Cubics #0 (Basic)


Dan Anderson (@dandersod)



On to the Challenge!

Desmos has a great new feature, lists. To define a list, try the following:

This will essentially give a 13 different values.
The following graph uses a list with 201 elements. Can you recreate it?

4 thoughts on “Cubics #0 (Basic)

  1. Loved this graph and since I hardly used cubics I thought I would try and recreate this one. Unfortunately for me, I forgot completely how to make this graph. The closest I could get was just a stretched out version of the parent graph, so it has the same fade effect but it is not above the x-axis.

  2. This graph was interesting to me because it doesn’t look like a normal graph, and it looks kind of like a vortex. I knew it was a cubic graph because it had two curves. I changed the slope of the graph, and obtained the two curves. However, I couldn’t get the graph to go above the x axis, like Chris. I tried to shift the equation, but that only moved the whole line up.

  3. Super cool o: I think I got it! Eq.1 is y = x(x-a)(x+a) and eq.2 is a = [-5, -4.95, … 5] and here’s a direct link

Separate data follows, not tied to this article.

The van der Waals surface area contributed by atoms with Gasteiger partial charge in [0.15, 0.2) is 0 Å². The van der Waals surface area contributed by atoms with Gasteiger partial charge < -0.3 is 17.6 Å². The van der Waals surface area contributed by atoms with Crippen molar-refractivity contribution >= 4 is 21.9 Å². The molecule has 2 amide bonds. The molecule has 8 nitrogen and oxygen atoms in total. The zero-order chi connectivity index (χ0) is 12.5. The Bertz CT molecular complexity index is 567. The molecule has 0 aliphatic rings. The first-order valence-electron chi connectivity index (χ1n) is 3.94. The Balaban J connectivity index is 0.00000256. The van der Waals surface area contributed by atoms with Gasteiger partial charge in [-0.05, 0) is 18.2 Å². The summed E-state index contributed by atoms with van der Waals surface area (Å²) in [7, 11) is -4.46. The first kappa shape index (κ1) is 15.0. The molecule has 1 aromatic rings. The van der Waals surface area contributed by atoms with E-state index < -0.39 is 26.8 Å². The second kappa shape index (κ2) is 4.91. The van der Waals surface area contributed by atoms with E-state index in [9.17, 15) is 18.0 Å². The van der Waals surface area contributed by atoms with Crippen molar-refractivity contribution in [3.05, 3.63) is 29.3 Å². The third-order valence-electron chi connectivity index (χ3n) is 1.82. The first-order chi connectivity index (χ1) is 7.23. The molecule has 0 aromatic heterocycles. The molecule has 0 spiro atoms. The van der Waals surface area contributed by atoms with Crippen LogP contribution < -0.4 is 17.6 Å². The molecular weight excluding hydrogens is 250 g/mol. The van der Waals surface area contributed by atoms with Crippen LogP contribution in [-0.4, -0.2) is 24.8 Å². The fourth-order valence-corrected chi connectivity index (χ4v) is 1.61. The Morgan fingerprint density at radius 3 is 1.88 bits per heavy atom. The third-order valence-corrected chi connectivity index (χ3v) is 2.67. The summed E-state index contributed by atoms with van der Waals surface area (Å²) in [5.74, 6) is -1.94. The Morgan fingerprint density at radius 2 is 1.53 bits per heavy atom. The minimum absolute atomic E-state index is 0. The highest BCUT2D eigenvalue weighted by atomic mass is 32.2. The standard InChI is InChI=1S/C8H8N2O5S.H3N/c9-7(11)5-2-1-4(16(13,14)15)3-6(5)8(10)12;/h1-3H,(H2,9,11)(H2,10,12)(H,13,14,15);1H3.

Since this graph uses a list, I guessed that this graph is basically a collection of a whole lot of cubic graphs. There seems to be three x-intercepts for each cubic graph, and one of those x-intercepts looks like x = 0 since that’s where all of the lines get scrunched up.

    I looked at the outermost graph. The other two x-intercepts are -5 and 5, so the equation for the outermost cubic could be y = (x-0)(x+5)(x-5). So the x-intercepts are probably using the list. I made eq.1 the template equation and eq.2 with the list.

    201 elements in the list? That could be 100 for x>0, 100 for x<0, and 1 at x=0. 5/100=1/20, so I did the list in increments of 0.5.

    It looked a little scary, but then I noticed that the y-axis was zoomed out further than the x-axis in the given picture xD My graph looks like the given graph after zooming the y-axis out far enough o:

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